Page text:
these resources:
Call: 248-644-9014
Web site:
Glossary of Terms
Contact Us
For more information about the Cutaneous
Lymphoma Foundation, please contact:
Cutaneous Lymphoma
Patient Services
PO Box 374
Birmingham, MI 48012
Web site:
Removal of a small piece of tissue (for example, a
lymph node) for evaluation under a microscope.
Treatment with “chemo” drugs to stop the growth
of rapidly dividing cancer cells, including lymphoma
Complete remission
The term used when all signs of disease have disappeared after treatment.
E-mail: [email protected]
The Cutaneous Lymphoma Foundation
offers a comprehensive array of patient education and support programs, including:
• Comprehensive patient guides
• Treatment Information
• Patient Referral Information
• Select publications in Spanish
• Forum (newsletter)
• On-line support group
• Patient Assistance Resources
• Information teleconferences
and webcasts
• Regional Educational Forums
©2008 Cutaneous Lymphoma Foundation
Because each person’s body and response to treatment is different, no individual should indulge in
self-diagnosis or embark upon any course of medical
treatment without first consulting with his or her
Last Updated March 2008
Electron beam radiation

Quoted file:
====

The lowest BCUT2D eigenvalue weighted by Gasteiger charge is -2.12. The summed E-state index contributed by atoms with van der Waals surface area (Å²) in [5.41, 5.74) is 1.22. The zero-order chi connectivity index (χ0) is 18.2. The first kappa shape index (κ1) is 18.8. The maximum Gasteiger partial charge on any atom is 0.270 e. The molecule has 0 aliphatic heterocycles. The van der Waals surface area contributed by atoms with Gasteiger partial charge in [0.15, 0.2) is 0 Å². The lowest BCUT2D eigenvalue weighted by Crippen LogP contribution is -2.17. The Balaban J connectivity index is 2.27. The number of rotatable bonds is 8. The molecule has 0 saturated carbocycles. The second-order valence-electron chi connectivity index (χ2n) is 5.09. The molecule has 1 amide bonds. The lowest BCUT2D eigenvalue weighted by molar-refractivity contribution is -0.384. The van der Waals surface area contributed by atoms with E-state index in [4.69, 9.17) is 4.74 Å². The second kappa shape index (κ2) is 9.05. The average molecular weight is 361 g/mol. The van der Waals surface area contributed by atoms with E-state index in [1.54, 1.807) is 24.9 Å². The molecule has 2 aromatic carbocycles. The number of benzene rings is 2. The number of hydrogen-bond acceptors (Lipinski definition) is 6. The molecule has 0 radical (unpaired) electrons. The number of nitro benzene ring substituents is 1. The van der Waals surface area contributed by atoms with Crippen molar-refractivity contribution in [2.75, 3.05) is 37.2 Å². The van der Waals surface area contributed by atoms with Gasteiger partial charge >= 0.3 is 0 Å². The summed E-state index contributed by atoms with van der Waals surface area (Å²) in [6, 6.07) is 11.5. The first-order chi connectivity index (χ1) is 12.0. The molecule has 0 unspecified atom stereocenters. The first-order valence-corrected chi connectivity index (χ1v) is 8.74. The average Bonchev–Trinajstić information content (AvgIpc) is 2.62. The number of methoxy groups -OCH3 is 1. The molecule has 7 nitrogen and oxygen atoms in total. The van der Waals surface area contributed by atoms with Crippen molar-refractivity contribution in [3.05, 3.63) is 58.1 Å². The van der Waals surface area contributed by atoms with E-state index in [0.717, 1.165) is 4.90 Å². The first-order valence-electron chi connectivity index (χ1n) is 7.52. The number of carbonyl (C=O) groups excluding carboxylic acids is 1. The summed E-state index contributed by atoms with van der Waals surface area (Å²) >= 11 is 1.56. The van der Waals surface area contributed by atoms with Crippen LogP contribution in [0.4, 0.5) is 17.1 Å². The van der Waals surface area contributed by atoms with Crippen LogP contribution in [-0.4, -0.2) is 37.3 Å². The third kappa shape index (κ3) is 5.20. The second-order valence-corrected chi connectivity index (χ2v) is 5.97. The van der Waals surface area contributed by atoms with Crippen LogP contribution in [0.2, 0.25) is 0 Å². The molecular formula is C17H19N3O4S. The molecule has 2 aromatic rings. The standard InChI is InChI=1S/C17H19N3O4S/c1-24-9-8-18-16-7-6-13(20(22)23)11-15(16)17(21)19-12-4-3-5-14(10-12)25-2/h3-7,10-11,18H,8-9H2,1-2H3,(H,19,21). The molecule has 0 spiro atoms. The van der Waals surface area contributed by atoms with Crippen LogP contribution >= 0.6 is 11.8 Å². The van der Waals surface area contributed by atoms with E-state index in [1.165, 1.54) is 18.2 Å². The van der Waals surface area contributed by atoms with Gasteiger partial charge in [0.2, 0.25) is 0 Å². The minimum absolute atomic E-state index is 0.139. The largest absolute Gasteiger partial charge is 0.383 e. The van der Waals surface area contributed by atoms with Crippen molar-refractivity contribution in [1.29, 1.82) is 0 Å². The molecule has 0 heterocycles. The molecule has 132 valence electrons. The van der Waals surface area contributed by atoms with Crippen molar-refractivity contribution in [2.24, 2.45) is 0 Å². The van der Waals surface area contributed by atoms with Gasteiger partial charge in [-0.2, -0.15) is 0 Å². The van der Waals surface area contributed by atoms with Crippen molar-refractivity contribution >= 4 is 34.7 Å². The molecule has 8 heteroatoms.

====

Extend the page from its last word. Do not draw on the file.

Radiation of the skin that does not penetrate to internal organs.
Lymph nodes
Small bean-shaped glands located in the small vessels of the lymphatic system. Thousands are located
throughout the body and are most easily felt in the
neck, armpits and groin.
Lymphatic system
The vessels, tissues and organs that store and carry
lymphocytes that fight infection and other diseases.
A type of white blood cell.
Ultraviolet light therapy
UVB ultraviolet light is used to slow the rapid
growth of skin cells. Light boxes with full-body exposure are used to deliver ultraviolet rays that can
treat cutaneous T-cell lymphoma.
This project was supported through the Lymphoma Research Foundation’s cooperative agreement (number IU58DP001110-01)
with the Centers for Disease Control and Prevention. Its contents are solely the responsibility of the authors and do not necessarily represent the official views of the Centers for Disease Control and Prevention.